Green Bell Pepper – sources, health benefits, nutrients, uses and constituents at NaturalPedia.com

Tuesday, August 15, 2017 by

Green bell peppers, which are also known as sweet peppers, have not been cultivated in a massive way in the United States until the mid-20th century.

List of known nutrients

  • Calcium
  • Carbohydrates
  • Choline
  • Copper
  • Dietary Fiber
  • Iron
  • Luteolin
  • Magnesium
  • Manganese
  • Phosphorus
  • Potassium
  • Protein
  • Quercetin
  • Sodium
  • Vitamin A
  • Vitamin B1 (Thiamine)
  • Vitamin B2 (Riboflavin)
  • Vitamin B3 (Niacin)
  • Vitamin B6 (Pyridoxine)
  • Vitamin B9 (Folate)
  • Vitamin C
  • Vitamin E
  • Vitamin K
  • Zeaxanthin
  • Zinc

Medicinal uses for green bell pepper

The vitamin C content of green bell peppers (119.8 milligrams, which is over and above the 75 and 90 mg daily requirement for women and men, respectively) contributes to stronger immunity and healthier skin, blood vessels, gums, and teeth.

Green bell pepper can help regulate cholesterol levels, therefore preventing the onset of diabetes.

Green bell pepper is a good food choice for weight-watchers. It leaves a full feeling, which ensures that you don’t get to eat a large amount during your next meal.

Green bell pepper has anti-inflammatory properties. Its luteolin content (five mg in a 100-g serving) is responsible for inhibiting some types of cancer cells, particularly color cancer cells, ScienceDaily.com reported in a 2012 article.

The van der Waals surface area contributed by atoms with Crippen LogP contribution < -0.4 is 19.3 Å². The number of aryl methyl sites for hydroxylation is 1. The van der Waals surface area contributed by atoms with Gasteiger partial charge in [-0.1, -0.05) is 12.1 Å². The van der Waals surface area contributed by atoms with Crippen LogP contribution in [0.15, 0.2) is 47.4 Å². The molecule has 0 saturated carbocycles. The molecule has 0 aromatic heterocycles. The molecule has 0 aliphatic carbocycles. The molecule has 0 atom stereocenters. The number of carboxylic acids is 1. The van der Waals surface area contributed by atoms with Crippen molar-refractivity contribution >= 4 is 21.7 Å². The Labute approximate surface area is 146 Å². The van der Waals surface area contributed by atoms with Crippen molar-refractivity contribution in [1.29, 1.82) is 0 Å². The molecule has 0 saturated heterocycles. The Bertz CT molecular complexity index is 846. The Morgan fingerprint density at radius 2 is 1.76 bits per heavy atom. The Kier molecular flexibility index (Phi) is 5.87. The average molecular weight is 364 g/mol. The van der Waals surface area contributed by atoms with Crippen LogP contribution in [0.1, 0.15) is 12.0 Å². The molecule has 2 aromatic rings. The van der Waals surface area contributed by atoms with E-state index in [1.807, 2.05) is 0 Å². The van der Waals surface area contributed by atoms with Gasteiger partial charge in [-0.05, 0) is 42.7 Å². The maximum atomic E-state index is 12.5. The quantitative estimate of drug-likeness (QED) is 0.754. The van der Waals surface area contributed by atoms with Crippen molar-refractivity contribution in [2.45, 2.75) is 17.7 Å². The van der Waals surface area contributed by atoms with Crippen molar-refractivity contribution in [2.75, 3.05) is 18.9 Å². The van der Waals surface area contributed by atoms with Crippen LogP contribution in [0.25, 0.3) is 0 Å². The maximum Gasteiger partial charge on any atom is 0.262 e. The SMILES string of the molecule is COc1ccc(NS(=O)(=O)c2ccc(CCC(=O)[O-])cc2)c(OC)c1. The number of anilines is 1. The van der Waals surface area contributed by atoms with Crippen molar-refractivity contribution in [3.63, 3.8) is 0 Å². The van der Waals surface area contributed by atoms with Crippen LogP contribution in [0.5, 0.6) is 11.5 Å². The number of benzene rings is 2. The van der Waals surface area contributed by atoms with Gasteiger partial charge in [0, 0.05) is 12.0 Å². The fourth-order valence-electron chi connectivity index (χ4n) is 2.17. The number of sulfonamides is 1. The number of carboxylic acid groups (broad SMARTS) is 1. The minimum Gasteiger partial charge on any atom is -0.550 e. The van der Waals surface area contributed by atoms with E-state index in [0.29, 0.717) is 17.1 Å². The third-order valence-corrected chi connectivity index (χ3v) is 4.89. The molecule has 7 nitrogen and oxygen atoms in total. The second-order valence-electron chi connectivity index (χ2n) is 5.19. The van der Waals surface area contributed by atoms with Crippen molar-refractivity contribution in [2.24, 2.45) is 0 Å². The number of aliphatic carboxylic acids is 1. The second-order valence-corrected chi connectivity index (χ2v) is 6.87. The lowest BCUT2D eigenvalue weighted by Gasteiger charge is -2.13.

Green bell pepper is good for the skin. According to a 2012 PLOS ONE article, the quercetin that is found in green bell peppers are very effective when it comes to treating contact dermatitis and skin photosensitivity, which is caused or aggravated by exposure to sunlight and can lead to skin cancer.

Body systems supported by green bell pepper

Green bell pepper is good for the digestive system. Its fiber content, which is around 2.5 grams toward the daily recommendation of 21 to 25 grams for women and the 30 to 38 grams for men in a one-cup serving, prevents constipation and hemorrhoids.

Green bell pepper is good for the ocular system. It contains zeaxanthin, which prevents vision impairment and reduces the risk of developing age-related eye disorders like macular degeneration and cataracts.

Green bell pepper is good for the cardiovascular system. It lessens your risk of incurring a heart ailment.

Green bell pepper is good for the immune system. Its vitamin E content aids in protecting cells from damage. As a matter of fact, a study that was published in the Bulletin of University of Agricultural Sciences and Veterinary Medicine in 2006 stated that the antioxidants in green bell peppers can lessen the extent of free radical damage, which can result in heart problems, cancer, or inflammations of the organs.

The pyridoxine in green bell peppers, on the other hand, aids your body in producing antibodies that can stave off the influx of diseases.

Ways to use green bell pepper

Chopped green bell peppers can spice up your spaghetti sauce or lasagna recipe. They can enliven scrambled eggs and add flavoring to a lean turkey or chicken sandwich. Green bell peppers are also a good addition to vegetable, chicken, or minestrone soup. They are also an essential staple to salads.

For more green bell pepper recipes, visit this page.

Where to learn more

Summary

Green bell pepper is good for the digestive, ocular, cardiovascular, and immune systems.

Green bell pepper is good for the skin.

Green bell pepper can help regulate cholesterol levels, therefore preventing the onset of diabetes.

Sources include:

HealthyLiving.AZCentral.com

HealthyEating.SFGate.com

AllRecipes.com

 

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